Innovation. Yawn. Wake me when something new actually happens, amirite? Except, is the era of crisis slightly demanding a lot of it? Like, really it – green-revolution level it. So is it the perfect time for ‘ordinary’ businesses to level up what we even think the word means?
All images ©Carswell Gould 2021
The morning I was due to host a session for VentureFest South’s Festival of Innovation 2021 I cheekily tweeted that, secretly, no one really wants innovation, despite everyone name-dropping it at business conferences for decades, because it means changing one’s worldview and everyone’s faffing processes.
To which passionate mate Richard from Feria Urbanism replied that we don’t just not really honestly want it, we don’t even need it.
“We really don’t need innovation” he said. “The answers are already all around us. This isn’t nostalgia or an opposition to industrialisation, automation or computerisation. Just that advanced stage capitalism requires “innovation” for continued growth and that continued growth tends to be driven by a continued consumption of resources that we cannot sustain.”
I told him I would open the session with this as a quote. He asked for royalties, late-stage capitalist that he is. But he concluded with the point I had in my mind also:
“How we define innovation is critical here. Who creates that definition and why? What forces influence of that definition?”
If there’s one phrase that I seem to have heard a lot lately, it is “breaking out of silos.” And a more regenerative view of the future will certainly demand a much more popular understanding of how inter-connected life on Earth truly is. But more than this, encouraging sustainability will mean actively breaking through cultural walls to learn each other’s sector languages and blend those perspectives. Stop just talking to your own people.
With a key sponsor of VFS21 being The UK’s Defence, Science & Technology Lab (DSTL), when Matt Chinn from the organisation stood up and said: “Hey, gang, I have a £1billion to spend – bring me your ideas” you could hear a lot of nice peace-loving people around the hall flinching and wondering how to break into the Ministry of Defence.
Breaking through old ways of doing things, old habits, is a culture change challenge. And indeed the primary problem facing our era of crisis, arguably, is economic culture – the way we value everything, like goggles we see the world through.
Innovation does indeed seem tied to our existing ideas of business success – namely “growth”.
But a reality check before we even shout “climate crisis!” may be this: 99% of all businesses in the UK are supposedly SMEs. Small. Local. ..Is this a clue to how we might innovate for sustainability? Us ordinary Fortune 8 billion lot.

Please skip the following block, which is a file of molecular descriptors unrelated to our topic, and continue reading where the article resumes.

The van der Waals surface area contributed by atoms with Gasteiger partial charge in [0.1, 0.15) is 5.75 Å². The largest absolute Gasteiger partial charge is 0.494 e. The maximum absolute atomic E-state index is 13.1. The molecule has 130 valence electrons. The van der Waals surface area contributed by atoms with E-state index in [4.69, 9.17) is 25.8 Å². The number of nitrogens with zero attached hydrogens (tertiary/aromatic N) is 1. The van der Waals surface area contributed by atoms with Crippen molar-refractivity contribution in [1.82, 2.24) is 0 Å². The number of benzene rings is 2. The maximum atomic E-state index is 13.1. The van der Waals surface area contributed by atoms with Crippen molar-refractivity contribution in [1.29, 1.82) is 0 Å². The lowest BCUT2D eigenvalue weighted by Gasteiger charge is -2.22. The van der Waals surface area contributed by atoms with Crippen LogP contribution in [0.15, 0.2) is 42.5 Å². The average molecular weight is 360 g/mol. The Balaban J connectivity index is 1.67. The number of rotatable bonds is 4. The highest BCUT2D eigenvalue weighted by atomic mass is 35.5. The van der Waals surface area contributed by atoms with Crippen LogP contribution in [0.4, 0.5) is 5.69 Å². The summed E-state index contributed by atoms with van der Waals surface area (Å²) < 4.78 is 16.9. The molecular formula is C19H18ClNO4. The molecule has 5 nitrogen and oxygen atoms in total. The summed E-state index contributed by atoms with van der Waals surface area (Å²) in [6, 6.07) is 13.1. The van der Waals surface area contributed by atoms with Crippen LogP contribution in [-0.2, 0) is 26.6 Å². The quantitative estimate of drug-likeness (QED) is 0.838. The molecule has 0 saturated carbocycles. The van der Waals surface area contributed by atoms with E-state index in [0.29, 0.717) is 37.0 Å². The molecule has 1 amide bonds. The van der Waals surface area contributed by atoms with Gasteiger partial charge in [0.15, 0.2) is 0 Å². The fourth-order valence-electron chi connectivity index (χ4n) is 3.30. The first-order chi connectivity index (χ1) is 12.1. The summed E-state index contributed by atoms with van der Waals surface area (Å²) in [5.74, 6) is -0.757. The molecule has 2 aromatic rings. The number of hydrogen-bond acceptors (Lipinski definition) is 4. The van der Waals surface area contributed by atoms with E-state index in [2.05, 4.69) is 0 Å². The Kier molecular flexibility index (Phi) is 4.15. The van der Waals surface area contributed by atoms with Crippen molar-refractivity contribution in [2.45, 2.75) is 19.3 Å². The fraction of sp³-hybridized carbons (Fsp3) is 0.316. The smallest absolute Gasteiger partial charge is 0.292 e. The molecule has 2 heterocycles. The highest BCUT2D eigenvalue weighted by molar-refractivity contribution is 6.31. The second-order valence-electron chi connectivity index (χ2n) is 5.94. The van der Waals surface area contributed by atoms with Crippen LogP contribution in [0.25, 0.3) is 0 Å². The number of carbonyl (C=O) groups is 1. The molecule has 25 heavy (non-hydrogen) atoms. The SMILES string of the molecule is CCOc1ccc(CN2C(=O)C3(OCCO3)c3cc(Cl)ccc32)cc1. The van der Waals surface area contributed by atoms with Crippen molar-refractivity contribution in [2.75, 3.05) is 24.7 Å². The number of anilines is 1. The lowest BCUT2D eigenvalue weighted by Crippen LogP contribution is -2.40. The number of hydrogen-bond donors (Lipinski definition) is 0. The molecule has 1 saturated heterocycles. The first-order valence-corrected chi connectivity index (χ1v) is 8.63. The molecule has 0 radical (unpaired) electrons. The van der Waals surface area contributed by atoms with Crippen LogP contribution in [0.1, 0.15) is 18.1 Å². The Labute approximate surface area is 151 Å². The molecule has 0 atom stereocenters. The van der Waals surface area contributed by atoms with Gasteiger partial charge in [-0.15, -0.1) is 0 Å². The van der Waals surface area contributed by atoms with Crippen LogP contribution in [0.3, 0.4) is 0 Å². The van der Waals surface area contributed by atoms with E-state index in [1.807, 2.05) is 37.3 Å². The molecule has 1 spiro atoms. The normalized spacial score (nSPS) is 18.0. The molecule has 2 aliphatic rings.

Our panel brought together different specialist perspectives on potential human futures, from bio research, to data, energy and cleantech community building. Some interesting key words fell out of our discussion, after each guest had presented their starting point, from their work.
Community and ownership, for example. And the reality that all business, all new ideas, all data have emotional contexts.
“How do you get people to change their mind?” asked Chris, from Knownow. “Storytelling. We love stories, we think in pictures, Telling compelling stories that give people hope, give them vision, let the cogs go and let them be innovative – everyone can be innovative. You don’t have to have a particular qualification, you just have to have imagination.”
While bringing a data perspective to sustainability, Chris is bang on for me there, obviously – understanding that emotional context we’re really doing everything in. And how useful, therefore, is the narrative principle of emotional truth, something we’re all instinctively keeping an ear out for everywhere.
It’s clear that you and I get passionate when we feel something affects us. When we own it. So how do we engender ownership?
Collaboration – that’s the invitation of Venture Fest, at its heart. Collaboration solves problems but crucially for a time of crisis it also builds communities.
“I think it’s about listening. Listening to people. “ said Petra from the DSTL. “What really are the drivers of our behaviours?”
The resulting conversation was a rich one to spend some time with, so I recommend you do.
Amid a flurry of truly inspiring innovations happening all over society as the green revolution begins to flower, is the real opportunity of sustainability the chance to unlock gaps between people like never before?
Is this how we get to solve human planet problems we’ve not managed to before now? And is this why “thinking global” has to “act local”?
Watch the session: Sustainability: The greatest innovation opportunity in 100 years? >
With sincere thanks to my guests:
Technical Fellow within the Chemical, Biological and Radiological Division of Dstl
CTO, KnowNow Information
Industry Liaison Officer – Low Carbon Technologies at GreentechSouth